He blacked out momentarily a few times through the final 2 miles. Just a few seconds at a time. He equates the feeling of the mini naps to the blur right before he fell asleep at the wheel the night of his car accident. He almost toppled over once. He refused to stop or accept much help.
“Literally, a robot zombie,” is how he described it. “In a weird way, it kind of felt like I died and came back to life again.”
Gorlitsky lugged himself past the finish line on Saturday morning, floating on some sort of runner’s high as a modest crowd cheered around him. He was the first person to cross. He happily accepted his medal and with a straight face asked if the team that had helped him through his journey — the friends and family around him — might receive medals as well. They did.
He cried. Barry cried. Then Gorlitsky looked for his wheelchair.
“I had to get out of that thing,” he said of the suit that plugged him along the past three days.
Gorlitsky had his redemption. An overwhelming sense of accomplishment and happiness flowed though him. Then he felt like his body went into a weird sort of shock. He shivered for about two hours after finishing. A saline I.V. and a 20-minute nap — his first time sleeping since Thursday — settled him down.
“It’s like, ‘Wow, I’ve really accomplished something awesome,’” he said. “To the point that I can’t even function anymore. That’s kind of a weird sense of accomplishment.’”
The feeling sustains Gorlitsky. But only for a moment. Inevitably, the luster of this latest feat will fade. He’s spent the past few years outdoing himself. When it wasn’t enough for a paralyzed man to simply walk again, he walked a mile. When that was no longer impressive, he tackled a 5K, then a 10K, then a half marathon.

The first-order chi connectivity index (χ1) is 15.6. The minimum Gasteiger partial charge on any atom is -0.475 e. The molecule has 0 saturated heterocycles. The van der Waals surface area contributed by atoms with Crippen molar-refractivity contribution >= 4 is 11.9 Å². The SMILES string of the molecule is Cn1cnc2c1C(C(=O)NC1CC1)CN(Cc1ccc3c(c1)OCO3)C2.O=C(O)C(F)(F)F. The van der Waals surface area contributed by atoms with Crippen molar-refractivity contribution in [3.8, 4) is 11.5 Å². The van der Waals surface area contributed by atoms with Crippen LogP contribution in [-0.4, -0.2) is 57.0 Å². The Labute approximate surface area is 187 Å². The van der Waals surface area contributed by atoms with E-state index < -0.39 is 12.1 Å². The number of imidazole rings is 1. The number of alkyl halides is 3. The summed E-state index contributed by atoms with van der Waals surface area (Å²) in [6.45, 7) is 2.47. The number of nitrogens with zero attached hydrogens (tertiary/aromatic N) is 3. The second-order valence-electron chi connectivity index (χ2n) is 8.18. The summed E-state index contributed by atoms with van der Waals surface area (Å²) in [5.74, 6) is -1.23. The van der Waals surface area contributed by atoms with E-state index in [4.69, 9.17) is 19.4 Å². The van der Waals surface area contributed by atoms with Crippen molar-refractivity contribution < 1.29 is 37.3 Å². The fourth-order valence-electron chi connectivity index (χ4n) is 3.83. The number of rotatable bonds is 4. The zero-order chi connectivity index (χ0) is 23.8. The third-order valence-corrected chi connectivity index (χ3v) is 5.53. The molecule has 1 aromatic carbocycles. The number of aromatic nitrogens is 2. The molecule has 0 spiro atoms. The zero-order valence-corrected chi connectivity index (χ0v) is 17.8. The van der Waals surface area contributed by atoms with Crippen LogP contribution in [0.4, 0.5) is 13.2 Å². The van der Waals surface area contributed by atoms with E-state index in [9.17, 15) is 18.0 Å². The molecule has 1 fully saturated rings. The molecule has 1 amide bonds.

Gorlitsky wants his next feat to be even more impactful. It’s not enough for him to leap personal hurdles now. He’d like to leverage his accomplishments to push the community forward. He pictures a day in the not so distant future that re-enabled athletes such as himself can compete against each other. He’s intrigued by the thought of new technology — things like electrodes on the brain and spinal implants — turning his exoskeleton into a smoother, more maneuverable system. Think more Avatar than Terminator.
Gorlitsky allowed himself little time for recovery. The day after completing the marathon, he hosted I Got Legs’ Beer Mile fundraising event at the Charleston RiverDogs’ Joe Riley Park.
He planned to attend in his wheel chair but changed his mind at the last minute.
“What the heck?” he figured. “What’s another mile?”